You should talk about balls some more. I also hope Trump wins, you deserve him, I do think he’ll have far less influence on a British gaming website than you think.

      • v00d00m4n says:

        Everyone intelligent enough knows that whole EU\UN is a informal colony of USA ;-) USA pulls the strings and sets trends of tolerance and liberalism in whole europe. If American levels of tolerance will be lowered, europe will follow as well. Which means if americans will tend to be sensitive pussies the less, level of uk sentivity will lower as well, and people will stop being offended that offten. Which also means we will see less reviews like this, blaming devs in racism, sexism and other nonsence, and will see more reviews about actual content of game.

        • Beva says:

          Think it would be best for you if you stayed well clear of the term intelligence with reasoning like that.

          • v00d00m4n says:

            Prove your point by counter-reasoning, prove me im wrong, explain whats wrong with my reasoning, provide factual evidences, otherwise your argument is invalid.

          • Beva says:

            Because any education into historical and cultural movements of morality would show your simplistic views to be utterly wrong, I don’t have the time or the energy to prove that the water is wet to someone who claims otherwise.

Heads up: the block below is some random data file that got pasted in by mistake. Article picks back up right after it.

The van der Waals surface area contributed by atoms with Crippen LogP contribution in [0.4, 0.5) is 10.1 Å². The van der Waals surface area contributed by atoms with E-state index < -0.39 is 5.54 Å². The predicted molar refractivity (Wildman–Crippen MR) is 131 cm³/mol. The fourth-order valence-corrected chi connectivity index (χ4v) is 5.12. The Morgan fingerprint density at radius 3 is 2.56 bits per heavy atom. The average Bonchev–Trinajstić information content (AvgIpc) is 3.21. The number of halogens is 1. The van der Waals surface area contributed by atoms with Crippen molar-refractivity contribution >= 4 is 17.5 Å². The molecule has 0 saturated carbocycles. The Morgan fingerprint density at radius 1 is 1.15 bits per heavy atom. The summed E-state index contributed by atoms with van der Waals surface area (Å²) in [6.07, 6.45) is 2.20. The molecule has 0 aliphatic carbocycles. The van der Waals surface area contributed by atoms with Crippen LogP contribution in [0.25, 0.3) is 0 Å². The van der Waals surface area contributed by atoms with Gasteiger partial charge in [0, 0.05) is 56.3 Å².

• v00d00m4n says:

            I can say exactly the same – its not valid argument, its just a pathetic attempt to look like you are the right one, without saying anything exact to prove your point. Which makes you a wrong one.

    • LennyLeonardo says:

      I love this post so much. Especially the use of the phrase “Darwin freaking biologist” apparently as a general expression of exasperation, like “Gordon Bennett”. As in “The bloody milk’s gone off. Darwin freaking biologist!”

      • v00d00m4n says:

        Actually “Darwin freaking biologist” is my personal atheistic counter-replacement\analogy for “Jesus freaking Christ”. I find it quite irrational to mention gods when i do believe in science.
        Looks like you will like my replacement of “go to hell” by “warp to hole” , which means – use your warp drive to travel to black hole.

        • LennyLeonardo says:

          Whoah, you are actually bananas, huh?

          • v00d00m4n says:

            Do you have something against bananas, you – fruit racist? Usage of “b” word is offensive, you should use more polit-correct version – “tasty tropical fruit”, before John Walker started crusade against you XD

    • GWOP says:

      I didn’t know that sprint car racer Tim Shaffer also made point and click adventure games!

      • v00d00m4n says:

        I didn’t know that point and click adventure designer Tim Shaffer also was a sprint car racer! But i do know now, that when i directly translated his name from my native language i got some different spelling, which sounds the same.

    • rondertaker says:

      mark it:

      04/03/2016 at 07:19

      a fedora became sentient and began typing.

      • Worriedman says:

        Haha, I made an account just to say, your comment seriously made me laugh out loud, good show droog!

      • v00d00m4n says:

        It took a while for that fedora to finish just 3 lines of text, but lets mark the time it finaly did it:

        04/03/2016 at 14:19

        … that fedora’s nickname was rondertaker.

  39. Serenegoose says: